Bonds are usually used as a hedge in a portfolio, meaning that they often go up when stocks (mutual funds and ETFs) go down. Holding bonds can lessen the blow during down market times, but they can also limit returns during up market time. Therefore, young investors should maximize gains and limit their exposure to bonds. As you get near retirement, if you are more risk-averse, you can add bonds for the reasons I mentioned. I will not list bond funds here as if you are new to investing, I would advise starting with an all-equity (stock-based) portfolio using mutual funds and ETFs.

Account Options

401K/403B/457 Plans (Traditional & Roth)

What Are They?

All of the above-mentioned retirement plans are offered through your employer. When you enroll in a plan like those listed above, money will be deducted from your paycheck (pre-tax for Traditional and post-tax for Roth) and invested in the market, most often through mutual funds of your choosing.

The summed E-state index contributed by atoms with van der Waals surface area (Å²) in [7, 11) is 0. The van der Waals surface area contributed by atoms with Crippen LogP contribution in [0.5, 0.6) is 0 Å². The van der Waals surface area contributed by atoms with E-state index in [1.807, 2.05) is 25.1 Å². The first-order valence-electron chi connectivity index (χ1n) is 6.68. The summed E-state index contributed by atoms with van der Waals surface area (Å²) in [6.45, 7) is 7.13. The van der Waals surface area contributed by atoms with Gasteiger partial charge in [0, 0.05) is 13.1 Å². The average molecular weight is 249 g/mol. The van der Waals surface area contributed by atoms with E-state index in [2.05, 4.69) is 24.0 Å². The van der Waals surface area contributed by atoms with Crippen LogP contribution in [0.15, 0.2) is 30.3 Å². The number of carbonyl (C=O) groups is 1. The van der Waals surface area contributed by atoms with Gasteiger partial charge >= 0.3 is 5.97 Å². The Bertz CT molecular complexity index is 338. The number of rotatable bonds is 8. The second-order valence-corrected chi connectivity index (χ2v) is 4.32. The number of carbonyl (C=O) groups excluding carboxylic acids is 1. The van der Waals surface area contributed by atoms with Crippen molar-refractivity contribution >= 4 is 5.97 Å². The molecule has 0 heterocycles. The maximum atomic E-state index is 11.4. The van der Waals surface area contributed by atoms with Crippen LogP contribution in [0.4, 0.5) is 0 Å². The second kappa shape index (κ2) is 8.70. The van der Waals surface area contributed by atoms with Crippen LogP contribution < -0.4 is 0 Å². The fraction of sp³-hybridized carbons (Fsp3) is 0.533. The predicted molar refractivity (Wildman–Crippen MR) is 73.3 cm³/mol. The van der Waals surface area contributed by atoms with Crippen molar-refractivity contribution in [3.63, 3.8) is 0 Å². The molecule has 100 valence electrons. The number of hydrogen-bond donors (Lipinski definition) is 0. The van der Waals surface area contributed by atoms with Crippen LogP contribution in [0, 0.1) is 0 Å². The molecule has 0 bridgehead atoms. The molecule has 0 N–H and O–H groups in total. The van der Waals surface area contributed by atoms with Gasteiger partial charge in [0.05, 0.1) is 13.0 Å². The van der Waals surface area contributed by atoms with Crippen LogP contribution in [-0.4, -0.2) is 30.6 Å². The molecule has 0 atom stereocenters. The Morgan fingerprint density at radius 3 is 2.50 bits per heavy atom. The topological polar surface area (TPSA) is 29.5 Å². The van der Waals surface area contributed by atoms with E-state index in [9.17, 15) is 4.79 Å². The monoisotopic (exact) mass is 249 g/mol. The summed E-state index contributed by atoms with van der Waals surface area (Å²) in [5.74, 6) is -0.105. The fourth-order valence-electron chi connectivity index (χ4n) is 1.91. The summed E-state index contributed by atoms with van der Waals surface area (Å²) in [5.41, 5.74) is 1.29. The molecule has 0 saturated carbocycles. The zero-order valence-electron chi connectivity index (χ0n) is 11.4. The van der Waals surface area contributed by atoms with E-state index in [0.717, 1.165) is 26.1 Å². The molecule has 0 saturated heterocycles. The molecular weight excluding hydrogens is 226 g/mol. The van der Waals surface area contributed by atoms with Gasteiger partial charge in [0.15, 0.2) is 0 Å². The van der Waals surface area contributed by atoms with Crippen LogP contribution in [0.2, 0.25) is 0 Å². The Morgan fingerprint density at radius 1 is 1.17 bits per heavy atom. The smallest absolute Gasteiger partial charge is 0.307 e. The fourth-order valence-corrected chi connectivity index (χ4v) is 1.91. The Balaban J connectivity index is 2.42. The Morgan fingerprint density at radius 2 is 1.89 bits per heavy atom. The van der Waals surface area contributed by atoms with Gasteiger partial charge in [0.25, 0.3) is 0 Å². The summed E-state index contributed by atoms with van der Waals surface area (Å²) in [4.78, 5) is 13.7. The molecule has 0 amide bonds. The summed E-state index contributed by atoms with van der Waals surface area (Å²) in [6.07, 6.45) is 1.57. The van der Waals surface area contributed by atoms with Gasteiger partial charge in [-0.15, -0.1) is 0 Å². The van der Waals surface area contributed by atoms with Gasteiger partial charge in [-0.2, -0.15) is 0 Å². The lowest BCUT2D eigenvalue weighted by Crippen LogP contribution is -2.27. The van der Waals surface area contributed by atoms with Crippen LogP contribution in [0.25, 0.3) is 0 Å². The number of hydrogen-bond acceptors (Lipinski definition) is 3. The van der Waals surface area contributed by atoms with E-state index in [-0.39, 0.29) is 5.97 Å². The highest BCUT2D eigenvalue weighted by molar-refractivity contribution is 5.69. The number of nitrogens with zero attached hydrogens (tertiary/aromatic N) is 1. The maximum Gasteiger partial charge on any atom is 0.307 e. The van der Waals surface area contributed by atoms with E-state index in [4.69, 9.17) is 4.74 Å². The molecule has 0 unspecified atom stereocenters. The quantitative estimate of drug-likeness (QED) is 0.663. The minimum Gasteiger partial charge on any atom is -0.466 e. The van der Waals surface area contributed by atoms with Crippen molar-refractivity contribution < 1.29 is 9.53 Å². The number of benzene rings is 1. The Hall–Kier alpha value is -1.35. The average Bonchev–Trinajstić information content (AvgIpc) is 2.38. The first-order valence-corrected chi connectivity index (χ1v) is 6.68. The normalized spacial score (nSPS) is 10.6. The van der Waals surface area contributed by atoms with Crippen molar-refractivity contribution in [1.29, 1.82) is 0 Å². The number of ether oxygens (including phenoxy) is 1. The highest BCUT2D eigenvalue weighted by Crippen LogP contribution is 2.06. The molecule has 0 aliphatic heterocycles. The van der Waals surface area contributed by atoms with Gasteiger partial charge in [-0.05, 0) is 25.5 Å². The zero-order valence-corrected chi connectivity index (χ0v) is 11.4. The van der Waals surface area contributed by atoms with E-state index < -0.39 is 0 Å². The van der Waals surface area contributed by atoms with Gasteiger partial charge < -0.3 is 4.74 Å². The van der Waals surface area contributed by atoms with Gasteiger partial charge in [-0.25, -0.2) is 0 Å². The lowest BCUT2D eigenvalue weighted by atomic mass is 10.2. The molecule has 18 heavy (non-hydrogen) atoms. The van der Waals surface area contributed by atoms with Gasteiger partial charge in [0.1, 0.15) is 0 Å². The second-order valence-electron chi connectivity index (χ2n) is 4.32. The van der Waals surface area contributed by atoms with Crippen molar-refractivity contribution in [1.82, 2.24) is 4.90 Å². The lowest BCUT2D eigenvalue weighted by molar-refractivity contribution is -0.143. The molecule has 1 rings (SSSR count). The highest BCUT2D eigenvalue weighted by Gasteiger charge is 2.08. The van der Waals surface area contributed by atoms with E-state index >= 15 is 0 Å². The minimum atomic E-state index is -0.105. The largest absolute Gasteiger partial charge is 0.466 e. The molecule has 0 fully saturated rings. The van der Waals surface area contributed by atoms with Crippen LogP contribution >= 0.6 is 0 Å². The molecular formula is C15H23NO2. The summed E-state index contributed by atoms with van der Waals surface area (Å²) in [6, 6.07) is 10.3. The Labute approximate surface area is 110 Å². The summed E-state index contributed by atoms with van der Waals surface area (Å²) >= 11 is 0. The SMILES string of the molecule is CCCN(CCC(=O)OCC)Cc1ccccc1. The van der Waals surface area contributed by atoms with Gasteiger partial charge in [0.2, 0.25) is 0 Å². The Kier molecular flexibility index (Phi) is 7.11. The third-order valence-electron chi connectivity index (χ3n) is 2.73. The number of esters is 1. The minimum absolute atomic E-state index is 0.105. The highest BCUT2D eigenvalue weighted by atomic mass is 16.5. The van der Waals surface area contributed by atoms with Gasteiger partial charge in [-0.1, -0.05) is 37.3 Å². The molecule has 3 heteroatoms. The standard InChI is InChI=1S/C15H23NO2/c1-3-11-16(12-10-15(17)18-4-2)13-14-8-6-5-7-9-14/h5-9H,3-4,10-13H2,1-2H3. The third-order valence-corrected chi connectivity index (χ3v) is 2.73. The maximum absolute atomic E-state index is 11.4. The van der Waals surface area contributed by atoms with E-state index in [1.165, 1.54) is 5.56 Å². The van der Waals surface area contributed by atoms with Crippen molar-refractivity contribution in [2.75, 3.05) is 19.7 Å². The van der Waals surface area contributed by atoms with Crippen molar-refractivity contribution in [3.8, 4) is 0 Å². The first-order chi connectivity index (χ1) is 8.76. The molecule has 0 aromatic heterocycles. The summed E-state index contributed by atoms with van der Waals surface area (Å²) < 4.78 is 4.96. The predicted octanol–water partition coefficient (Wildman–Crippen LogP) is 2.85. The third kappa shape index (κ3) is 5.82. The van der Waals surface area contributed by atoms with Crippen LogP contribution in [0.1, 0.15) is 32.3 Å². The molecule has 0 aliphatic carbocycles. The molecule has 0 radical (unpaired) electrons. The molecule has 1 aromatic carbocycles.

The difference between the above three plans lies mainly in what type of employer you have. Most for-profit employers offer 401K’s, and most non-profit employers offer 403B’s. Additionally, many municipalities will offer 457’s in addition to 403B’s, which is a huge benefit for those employees because you are allowed to contribute and max out both. The maximum contribution for all three plans in 2021 is $19,500. If you have the option of the 403B AND 457, you can contribute $39,000.

Traditional vs. Roth ?

With the Traditional version of each, the money is deducted pre-tax and will grow tax-free until you start to withdraw it in retirement. Only then will you be taxed on that money at whatever tax rate you are in when you withdraw the money.

With the Roth version of each, the money is contributed post-tax, meaning that you pay taxes on it via your regular payroll tax deductions. The money is then invested in the mutual fund (s) of your choosing and will then grow tax-free and deducted tax-free since it was taxed already.

How to Enroll ?

Many employers will automatically enroll you in these plans as part of a new initiative to encourage people to start investing when they are young. These are called opt-out plans. The best way to know is to speak with your HR department and make sure you are enrolled.